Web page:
Certain oysters and mussels harvested from British Columbia's west coast may contain a toxin that causes paralysis or even death because of a phenomenon called red tide, the Canadian Food Inspection Agency says.

Royal Miyagi and Little Wing Oysters, as well as various mussels, harvested from waters on the Sunshine Coast, about 200 kilometres north of Vancouver, on Oct. 3 and 4 may contain toxins that cause Paralytic Shellfish Poisoning (PSP).

For complete details of the recall, click here.

Symptoms of PSP include tingling and numbness of the lips, tongue, hands and feet, and difficulty swallowing. In severe situations, this can proceed to difficulty walking, muscle and respiratory paralysis that can lead to death in as little as 12 hours.

It is believed the shellfish contain the toxin because of an algae bloom, or large concentrations of microorganisms, in the water known as a red tide along the shoreline. Large scale algae blooms have been associated to marine mortality events and various shellfish poisonings historically.

So far, there have been no illnesses associated with PSP reported.

The shellfish, distributed through Albion Fisheries, Aquatec Seafoods and Taylor Shellfish, were sold to retail stores and restaurants across the province. The CFIA says smaller quantities may have been sold at retail seafood counters.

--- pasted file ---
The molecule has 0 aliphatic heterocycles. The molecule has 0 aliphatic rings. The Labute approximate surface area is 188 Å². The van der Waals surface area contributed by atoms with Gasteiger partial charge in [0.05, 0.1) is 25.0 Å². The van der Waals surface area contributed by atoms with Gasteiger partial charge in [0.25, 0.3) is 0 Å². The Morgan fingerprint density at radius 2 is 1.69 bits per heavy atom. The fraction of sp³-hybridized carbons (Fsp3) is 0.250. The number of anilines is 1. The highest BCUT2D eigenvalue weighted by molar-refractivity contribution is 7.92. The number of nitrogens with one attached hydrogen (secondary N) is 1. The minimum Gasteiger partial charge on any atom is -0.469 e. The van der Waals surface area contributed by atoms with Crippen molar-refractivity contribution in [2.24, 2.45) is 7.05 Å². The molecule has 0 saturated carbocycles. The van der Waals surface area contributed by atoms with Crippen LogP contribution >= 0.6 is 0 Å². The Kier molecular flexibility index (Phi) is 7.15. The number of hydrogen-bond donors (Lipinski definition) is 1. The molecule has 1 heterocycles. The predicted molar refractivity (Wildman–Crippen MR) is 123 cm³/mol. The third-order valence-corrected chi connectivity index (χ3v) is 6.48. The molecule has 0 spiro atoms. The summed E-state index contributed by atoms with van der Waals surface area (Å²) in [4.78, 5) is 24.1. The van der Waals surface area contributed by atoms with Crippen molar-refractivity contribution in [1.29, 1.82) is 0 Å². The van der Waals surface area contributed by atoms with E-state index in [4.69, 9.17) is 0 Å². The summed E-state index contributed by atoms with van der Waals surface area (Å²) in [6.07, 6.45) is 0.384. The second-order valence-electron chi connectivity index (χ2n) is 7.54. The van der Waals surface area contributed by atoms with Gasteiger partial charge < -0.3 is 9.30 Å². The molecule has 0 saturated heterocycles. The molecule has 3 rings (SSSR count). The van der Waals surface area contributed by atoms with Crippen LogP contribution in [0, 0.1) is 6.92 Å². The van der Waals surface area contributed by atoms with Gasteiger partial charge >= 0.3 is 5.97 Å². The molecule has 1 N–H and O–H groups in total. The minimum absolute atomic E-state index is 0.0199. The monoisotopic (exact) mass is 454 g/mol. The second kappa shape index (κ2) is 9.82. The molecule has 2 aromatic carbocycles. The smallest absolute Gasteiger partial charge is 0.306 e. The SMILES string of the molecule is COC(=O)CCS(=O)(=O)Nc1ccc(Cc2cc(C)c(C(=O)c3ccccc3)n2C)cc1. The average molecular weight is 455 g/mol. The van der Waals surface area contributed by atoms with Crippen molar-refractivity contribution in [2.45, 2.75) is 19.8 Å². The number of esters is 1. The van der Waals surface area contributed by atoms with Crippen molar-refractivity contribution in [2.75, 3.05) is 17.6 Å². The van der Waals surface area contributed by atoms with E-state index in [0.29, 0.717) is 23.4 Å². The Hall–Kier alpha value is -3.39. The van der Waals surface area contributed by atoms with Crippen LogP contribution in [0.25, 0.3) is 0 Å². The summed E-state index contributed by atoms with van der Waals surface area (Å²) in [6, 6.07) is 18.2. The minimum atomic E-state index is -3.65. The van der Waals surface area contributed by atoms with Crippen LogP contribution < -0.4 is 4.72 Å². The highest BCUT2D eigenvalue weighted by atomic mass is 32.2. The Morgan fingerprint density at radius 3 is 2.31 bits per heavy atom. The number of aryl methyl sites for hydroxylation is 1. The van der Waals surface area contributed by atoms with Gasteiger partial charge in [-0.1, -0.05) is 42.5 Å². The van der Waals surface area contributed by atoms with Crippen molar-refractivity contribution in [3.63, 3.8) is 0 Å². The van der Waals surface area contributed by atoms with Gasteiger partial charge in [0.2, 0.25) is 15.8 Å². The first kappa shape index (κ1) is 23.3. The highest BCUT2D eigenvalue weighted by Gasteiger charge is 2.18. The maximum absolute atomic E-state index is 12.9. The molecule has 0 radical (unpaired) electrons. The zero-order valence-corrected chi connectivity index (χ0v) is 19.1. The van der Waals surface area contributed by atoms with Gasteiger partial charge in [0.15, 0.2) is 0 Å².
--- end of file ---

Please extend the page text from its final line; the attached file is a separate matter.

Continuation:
Guy Dean, Vice-President of Albion Fisheries, told ctvbc.ca the majority of affected oysters never left its processing facility.

"It's all in our building. It was about one-third of the oysters we had in house. We've told all our customers now," Dean said.

As a part of the Ocean Wise sustainable seafood program, the company supplies a large quantity of shellfish and other products to local Vancouver restaurants. He said the company's lotting system allows them to pinpoint exactly where the oysters originated and halt the distribution immediately.

Dean said the red tide, which normally occurs in the summer months, is late in the year and disappointing for the industry.

"We've had a pretty good run the last couple of years and not had any major recalls."

This is the second major blow to the B.C. seafood industry in less than a month.

In late Sept. the CFIA warned that some oysters harvested from Vancouver Island's west coast were contaminated with the norovirus, which is commonly transmitted by faecally contaminated water.

Upwards of 20 illnesses were reported.